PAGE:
My most recent scale reading means…
My plan is working, My plan is not working, I’m making good progress, My progress is to slow, I must have followed my plan perfectly, I must have strayed from my plan, I will be down X pounds by (insert date here), I will never hit my goal, I’m retaining water, I am a good person, I am a bad person, I am a horrible person, The battery must be low or this scale is broken!
“To track my progress” – Ok I get this one, you want to see progress. However, the big problem here is that we create linear goals. We’ve all done it; “I want to lose 50 pounds in 1 year”. Somehow that translates into “I should be losing 2 pounds every week”. So now you need to measure yourself every week to see if you are “on track”. Weight loss doesn’t work that way; in fact it’s more like a curved line, taking longer and longer to lose weight as you get closer to your goal. You don’t really need a scale to measure progress, when you walk down the street and your pants fall down because they are too loose, you will have your progress report.
“It motivates me” – Oh, I see, daily losses and gains of 0.2 pounds sounds really motivating. How motivated are you when you suddenly gain 2 unexplained pounds over the week. If anything I think the scale becomes a de-motivator. The sad part is that all too often our gains and losses on a daily and weekly basis fluctuate due to a variety of factors. We all have played the game before, have you ever started your diet weighing in in the evening only to have your first weigh-in in the morning? Or how about starving yourself the day before the weigh-in just so you can be motivated by that number the next day (or just so you can hopefully break even and somehow salvage a bad week). Wouldn’t it be more motivating to see 25 pounds lost after 2 months? It’s harder to game the system when you spread those weigh-ins out. Wouldn’t it be more motivating knowing that you had the confidence in your abilities to stick it out for a month or two without weighing in?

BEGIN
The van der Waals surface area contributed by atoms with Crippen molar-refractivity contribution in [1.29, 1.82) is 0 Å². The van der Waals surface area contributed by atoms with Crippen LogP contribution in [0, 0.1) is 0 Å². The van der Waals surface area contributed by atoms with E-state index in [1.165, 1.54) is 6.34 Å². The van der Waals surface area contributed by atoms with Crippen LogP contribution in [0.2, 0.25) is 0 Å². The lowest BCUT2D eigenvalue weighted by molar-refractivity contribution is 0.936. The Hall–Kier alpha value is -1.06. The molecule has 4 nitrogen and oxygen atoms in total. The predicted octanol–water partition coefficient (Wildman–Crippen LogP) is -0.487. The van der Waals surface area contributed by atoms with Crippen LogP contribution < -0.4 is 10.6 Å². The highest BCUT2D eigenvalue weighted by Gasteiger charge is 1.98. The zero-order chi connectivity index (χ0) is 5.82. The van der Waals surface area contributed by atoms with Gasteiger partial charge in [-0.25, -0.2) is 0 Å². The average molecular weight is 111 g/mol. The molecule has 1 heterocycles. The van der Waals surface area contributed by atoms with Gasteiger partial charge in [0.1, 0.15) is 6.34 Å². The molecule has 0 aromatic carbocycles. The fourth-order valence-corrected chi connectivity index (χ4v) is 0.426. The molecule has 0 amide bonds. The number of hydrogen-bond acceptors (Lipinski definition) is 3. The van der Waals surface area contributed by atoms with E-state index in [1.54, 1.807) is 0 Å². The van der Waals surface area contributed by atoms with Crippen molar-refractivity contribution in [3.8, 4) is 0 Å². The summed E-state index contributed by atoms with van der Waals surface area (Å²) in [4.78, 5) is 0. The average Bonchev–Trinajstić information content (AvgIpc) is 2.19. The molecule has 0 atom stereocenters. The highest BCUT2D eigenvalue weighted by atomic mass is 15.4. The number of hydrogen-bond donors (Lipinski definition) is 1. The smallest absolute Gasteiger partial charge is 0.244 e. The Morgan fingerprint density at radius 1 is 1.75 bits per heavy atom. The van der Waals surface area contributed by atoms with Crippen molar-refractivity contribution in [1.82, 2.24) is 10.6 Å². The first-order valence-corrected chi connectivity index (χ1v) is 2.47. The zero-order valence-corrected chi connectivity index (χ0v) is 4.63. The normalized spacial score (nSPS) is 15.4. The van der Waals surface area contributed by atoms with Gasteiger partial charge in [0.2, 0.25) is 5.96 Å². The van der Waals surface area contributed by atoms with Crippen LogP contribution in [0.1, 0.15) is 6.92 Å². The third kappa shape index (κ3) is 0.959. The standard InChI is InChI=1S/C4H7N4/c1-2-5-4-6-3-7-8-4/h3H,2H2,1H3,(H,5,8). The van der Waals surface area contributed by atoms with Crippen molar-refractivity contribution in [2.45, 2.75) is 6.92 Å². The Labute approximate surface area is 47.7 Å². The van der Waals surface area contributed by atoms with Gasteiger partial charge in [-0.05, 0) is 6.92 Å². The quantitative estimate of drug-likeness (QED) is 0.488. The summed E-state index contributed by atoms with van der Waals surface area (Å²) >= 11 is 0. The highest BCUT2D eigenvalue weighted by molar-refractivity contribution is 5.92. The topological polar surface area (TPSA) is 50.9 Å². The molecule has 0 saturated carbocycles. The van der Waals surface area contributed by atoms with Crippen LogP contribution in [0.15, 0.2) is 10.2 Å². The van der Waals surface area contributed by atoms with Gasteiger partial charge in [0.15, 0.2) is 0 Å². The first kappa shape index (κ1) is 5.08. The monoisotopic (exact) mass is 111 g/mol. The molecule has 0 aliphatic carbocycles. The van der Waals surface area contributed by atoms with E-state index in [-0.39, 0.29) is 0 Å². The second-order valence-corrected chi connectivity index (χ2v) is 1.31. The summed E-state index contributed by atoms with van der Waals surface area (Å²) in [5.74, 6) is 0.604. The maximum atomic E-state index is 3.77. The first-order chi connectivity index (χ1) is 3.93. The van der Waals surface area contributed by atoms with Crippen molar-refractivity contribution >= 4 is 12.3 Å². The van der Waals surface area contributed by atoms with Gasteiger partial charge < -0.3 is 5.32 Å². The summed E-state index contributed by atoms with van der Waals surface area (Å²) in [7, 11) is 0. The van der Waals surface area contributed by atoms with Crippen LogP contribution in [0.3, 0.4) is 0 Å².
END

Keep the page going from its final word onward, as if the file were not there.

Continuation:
All About the Number